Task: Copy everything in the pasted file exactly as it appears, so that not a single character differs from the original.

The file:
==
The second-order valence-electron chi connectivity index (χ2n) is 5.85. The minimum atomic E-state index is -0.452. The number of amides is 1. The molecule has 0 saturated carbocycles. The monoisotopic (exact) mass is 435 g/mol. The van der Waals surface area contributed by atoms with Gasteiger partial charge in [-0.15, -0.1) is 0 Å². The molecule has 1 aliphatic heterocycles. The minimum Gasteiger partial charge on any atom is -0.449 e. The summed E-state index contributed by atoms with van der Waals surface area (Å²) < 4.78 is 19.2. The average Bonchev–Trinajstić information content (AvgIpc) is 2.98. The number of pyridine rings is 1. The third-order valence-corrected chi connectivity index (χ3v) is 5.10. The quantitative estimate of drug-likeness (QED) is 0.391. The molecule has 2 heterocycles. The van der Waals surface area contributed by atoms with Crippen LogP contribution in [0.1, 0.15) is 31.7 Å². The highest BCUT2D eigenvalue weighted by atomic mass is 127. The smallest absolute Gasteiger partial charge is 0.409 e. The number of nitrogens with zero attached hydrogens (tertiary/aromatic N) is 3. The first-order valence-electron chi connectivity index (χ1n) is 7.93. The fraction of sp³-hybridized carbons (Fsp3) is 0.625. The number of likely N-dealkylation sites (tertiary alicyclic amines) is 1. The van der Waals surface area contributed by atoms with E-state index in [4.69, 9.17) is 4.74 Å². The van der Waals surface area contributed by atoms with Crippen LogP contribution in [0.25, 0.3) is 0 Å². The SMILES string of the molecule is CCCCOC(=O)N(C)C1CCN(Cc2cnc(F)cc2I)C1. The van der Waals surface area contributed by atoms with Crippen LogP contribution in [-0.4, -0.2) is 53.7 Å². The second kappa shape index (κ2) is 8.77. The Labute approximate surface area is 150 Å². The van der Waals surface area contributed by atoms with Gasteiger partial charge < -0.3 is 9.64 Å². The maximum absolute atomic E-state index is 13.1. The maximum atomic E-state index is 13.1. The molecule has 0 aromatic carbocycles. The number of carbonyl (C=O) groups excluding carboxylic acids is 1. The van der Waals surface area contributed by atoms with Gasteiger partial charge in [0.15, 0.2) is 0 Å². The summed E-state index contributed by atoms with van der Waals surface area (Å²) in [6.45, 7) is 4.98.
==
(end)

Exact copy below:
The second-order valence-electron chi connectivity index (χ2n) is 5.85. The minimum atomic E-state index is -0.452. The number of amides is 1. The molecule has 0 saturated carbocycles. The monoisotopic (exact) mass is 435 g/mol. The van der Waals surface area contributed by atoms with Gasteiger partial charge in [-0.15, -0.1) is 0 Å². The molecule has 1 aliphatic heterocycles. The minimum Gasteiger partial charge on any atom is -0.449 e. The summed E-state index contributed by atoms with van der Waals surface area (Å²) < 4.78 is 19.2. The average Bonchev–Trinajstić information content (AvgIpc) is 2.98. The number of pyridine rings is 1. The third-order valence-corrected chi connectivity index (χ3v) is 5.10. The quantitative estimate of drug-likeness (QED) is 0.391. The molecule has 2 heterocycles. The van der Waals surface area contributed by atoms with Crippen LogP contribution in [0.1, 0.15) is 31.7 Å². The highest BCUT2D eigenvalue weighted by atomic mass is 127. The smallest absolute Gasteiger partial charge is 0.409 e. The number of nitrogens with zero attached hydrogens (tertiary/aromatic N) is 3. The first-order valence-electron chi connectivity index (χ1n) is 7.93. The fraction of sp³-hybridized carbons (Fsp3) is 0.625. The number of likely N-dealkylation sites (tertiary alicyclic amines) is 1. The van der Waals surface area contributed by atoms with E-state index in [4.69, 9.17) is 4.74 Å². The van der Waals surface area contributed by atoms with Crippen LogP contribution in [0.25, 0.3) is 0 Å². The SMILES string of the molecule is CCCCOC(=O)N(C)C1CCN(Cc2cnc(F)cc2I)C1. The van der Waals surface area contributed by atoms with Crippen LogP contribution in [-0.4, -0.2) is 53.7 Å². The second kappa shape index (κ2) is 8.77. The Labute approximate surface area is 150 Å². The van der Waals surface area contributed by atoms with Gasteiger partial charge < -0.3 is 9.64 Å². The maximum absolute atomic E-state index is 13.1. The maximum atomic E-state index is 13.1. The molecule has 0 aromatic carbocycles. The number of carbonyl (C=O) groups excluding carboxylic acids is 1. The van der Waals surface area contributed by atoms with Gasteiger partial charge in [0.15, 0.2) is 0 Å². The summed E-state index contributed by atoms with van der Waals surface area (Å²) in [6.45, 7) is 4.98.